1. What is JSON API?
According to its homepage, JSON API is “a specification for building APIs in JSON”. More specifically, it is the combination of a format specification for JSON payloads representing (collections of) resources1, and a set of rules to interact with (i.e. create/read/update/delete) those resources.
A resource in this context is an object with a
type, and an
id (the pair identifying uniquely the corresponding resource), and optionally some fields, which could be either attributes (arbitrary objects), or relationships (towards zero, one, or several other resources).
Resources could be, for instance,
1.1. Your resources form a graph
A graph is a simple mathematical structure that consists of a set of vertices, some of which are pairwise related by edges (so, formally, it is a set
V along with a subset
In this context, your resources form the set
V of (labelled) vertices of a graph whose (directed, labelled) edges are the relationships between resources.
More specifically, a vertex is labelled “primarily” by the
id of the resource, and “secondarily” by its attributes.
Moreover, this graph has the property that the
types of resources form a partition of the vertices, and that the pair
(type, id) of a resource identifies it uniquely.
1.2. JSON API defines a representation for subgraphs of resources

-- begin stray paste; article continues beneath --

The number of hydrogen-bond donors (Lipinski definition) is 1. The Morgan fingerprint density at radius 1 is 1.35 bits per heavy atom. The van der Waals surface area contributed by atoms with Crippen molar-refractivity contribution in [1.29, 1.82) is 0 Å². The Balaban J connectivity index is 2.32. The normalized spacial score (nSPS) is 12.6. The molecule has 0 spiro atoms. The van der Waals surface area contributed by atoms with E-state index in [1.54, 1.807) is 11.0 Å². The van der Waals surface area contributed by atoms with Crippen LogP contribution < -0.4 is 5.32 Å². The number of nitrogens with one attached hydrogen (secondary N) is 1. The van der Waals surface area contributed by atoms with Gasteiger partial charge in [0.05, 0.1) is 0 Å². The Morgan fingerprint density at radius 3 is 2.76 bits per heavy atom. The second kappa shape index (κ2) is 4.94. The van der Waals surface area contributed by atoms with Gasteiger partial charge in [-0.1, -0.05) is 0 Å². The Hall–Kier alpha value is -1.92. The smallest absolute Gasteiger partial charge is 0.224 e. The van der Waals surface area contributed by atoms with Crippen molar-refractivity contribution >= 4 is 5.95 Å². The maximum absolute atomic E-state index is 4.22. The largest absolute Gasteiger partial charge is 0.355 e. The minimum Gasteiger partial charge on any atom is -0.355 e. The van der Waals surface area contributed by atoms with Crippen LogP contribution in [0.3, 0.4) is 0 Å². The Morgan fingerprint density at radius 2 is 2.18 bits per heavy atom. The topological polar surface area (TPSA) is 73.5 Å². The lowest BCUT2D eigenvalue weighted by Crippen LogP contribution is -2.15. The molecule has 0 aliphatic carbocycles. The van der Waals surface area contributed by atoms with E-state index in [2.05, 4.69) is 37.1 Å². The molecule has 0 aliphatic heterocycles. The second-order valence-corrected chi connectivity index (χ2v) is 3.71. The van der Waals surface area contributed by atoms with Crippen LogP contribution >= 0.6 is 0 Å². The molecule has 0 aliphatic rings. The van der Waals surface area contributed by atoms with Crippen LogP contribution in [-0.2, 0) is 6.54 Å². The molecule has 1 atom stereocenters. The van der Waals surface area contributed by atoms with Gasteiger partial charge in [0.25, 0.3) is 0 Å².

A subgraph of a graph is a subset of the vertices of the graph, along with some (not necessarily all) of the edges attached to those vertices3.
As outlined in the introduction, JSON API defines a format for representing collections of resources. More specifically, it defines a format for representing a subgraph of your resource graph4 (i.e. some resources, and some (directly or indirectly) related resources).
The way this subgraph is represented is via its adjacency lists: each resource of the subgraph appears exactly once, along with its edges (i.e. its relationships towards other resources in the subgraph).
This representation is nice because it avoids headaches when representing cycles (for instance when user
A follows user
B who in turn follows user
A), and avoids redundant information.
1.3. JSON API defines rules to add/modify/delete vertices/edges
The spec also defines rules for interacting with endpoints representing resources. The defined operations are (roughly):
POST /users: create a new vertex in the graph, labelled by the type
users, with edges towards already existing vertices;
PATCH /users/5: modify some secondary labels (i.e. resource attributes) of a given vertex, along with replacing some edge sets incident to that vertex (for instance replacing the set of “posts” of that
userwith a new set of (existing) “posts”);
DELETE /users/5: delete a given vertex, along with all its incident edges;
PATCH /users/5/relationships/posts: replace the set of edges labelled “posts” with the given set of edges;
POST /users/5/relationships/posts: add one edge to the set of edges labelled “posts” (incident to that
DELETE /users/5/relationships/posts: delete the specified edges (that are incident to the given user).
2. Limitations of JSON API
2.1. JSON API does not define rules for modifying multiple edge sets
A first limitation that appears is the impossibility to modify multiple edge sets (i.e. multiple to-many relationships) of a single vertex in one operation, except if fully replacing those relationships.